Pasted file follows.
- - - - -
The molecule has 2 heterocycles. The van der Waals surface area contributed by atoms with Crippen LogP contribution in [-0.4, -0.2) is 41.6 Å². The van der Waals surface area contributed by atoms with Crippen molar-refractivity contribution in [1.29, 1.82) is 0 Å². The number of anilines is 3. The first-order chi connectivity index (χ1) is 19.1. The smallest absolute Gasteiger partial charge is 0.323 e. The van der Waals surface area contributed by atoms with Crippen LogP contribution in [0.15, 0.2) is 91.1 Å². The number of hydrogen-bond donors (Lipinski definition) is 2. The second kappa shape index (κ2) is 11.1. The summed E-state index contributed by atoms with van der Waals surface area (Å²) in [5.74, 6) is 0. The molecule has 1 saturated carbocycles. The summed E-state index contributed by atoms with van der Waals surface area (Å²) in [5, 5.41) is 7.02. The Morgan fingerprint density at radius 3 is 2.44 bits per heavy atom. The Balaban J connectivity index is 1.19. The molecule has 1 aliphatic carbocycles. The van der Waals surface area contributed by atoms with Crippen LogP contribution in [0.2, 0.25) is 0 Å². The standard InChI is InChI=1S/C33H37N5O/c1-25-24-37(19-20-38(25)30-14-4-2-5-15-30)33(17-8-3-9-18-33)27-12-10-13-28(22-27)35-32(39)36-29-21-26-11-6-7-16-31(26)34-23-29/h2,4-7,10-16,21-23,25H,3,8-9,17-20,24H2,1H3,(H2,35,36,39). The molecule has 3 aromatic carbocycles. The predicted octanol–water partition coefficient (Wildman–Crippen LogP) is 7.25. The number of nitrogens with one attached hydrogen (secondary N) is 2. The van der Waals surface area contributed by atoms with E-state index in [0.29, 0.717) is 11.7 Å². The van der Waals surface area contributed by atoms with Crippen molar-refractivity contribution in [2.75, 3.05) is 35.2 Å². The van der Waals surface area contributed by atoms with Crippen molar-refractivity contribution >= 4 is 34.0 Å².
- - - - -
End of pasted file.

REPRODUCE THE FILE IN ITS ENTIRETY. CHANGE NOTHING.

The molecule has 2 heterocycles. The van der Waals surface area contributed by atoms with Crippen LogP contribution in [-0.4, -0.2) is 41.6 Å². The van der Waals surface area contributed by atoms with Crippen molar-refractivity contribution in [1.29, 1.82) is 0 Å². The number of anilines is 3. The first-order chi connectivity index (χ1) is 19.1. The smallest absolute Gasteiger partial charge is 0.323 e. The van der Waals surface area contributed by atoms with Crippen LogP contribution in [0.15, 0.2) is 91.1 Å². The number of hydrogen-bond donors (Lipinski definition) is 2. The second kappa shape index (κ2) is 11.1. The summed E-state index contributed by atoms with van der Waals surface area (Å²) in [5.74, 6) is 0. The molecule has 1 saturated carbocycles. The summed E-state index contributed by atoms with van der Waals surface area (Å²) in [5, 5.41) is 7.02. The Morgan fingerprint density at radius 3 is 2.44 bits per heavy atom. The Balaban J connectivity index is 1.19. The molecule has 1 aliphatic carbocycles. The van der Waals surface area contributed by atoms with Crippen LogP contribution in [0.2, 0.25) is 0 Å². The standard InChI is InChI=1S/C33H37N5O/c1-25-24-37(19-20-38(25)30-14-4-2-5-15-30)33(17-8-3-9-18-33)27-12-10-13-28(22-27)35-32(39)36-29-21-26-11-6-7-16-31(26)34-23-29/h2,4-7,10-16,21-23,25H,3,8-9,17-20,24H2,1H3,(H2,35,36,39). The molecule has 3 aromatic carbocycles. The predicted octanol–water partition coefficient (Wildman–Crippen LogP) is 7.25. The number of nitrogens with one attached hydrogen (secondary N) is 2. The van der Waals surface area contributed by atoms with E-state index in [0.29, 0.717) is 11.7 Å². The van der Waals surface area contributed by atoms with Crippen molar-refractivity contribution in [2.75, 3.05) is 35.2 Å². The van der Waals surface area contributed by atoms with Crippen molar-refractivity contribution >= 4 is 34.0 Å².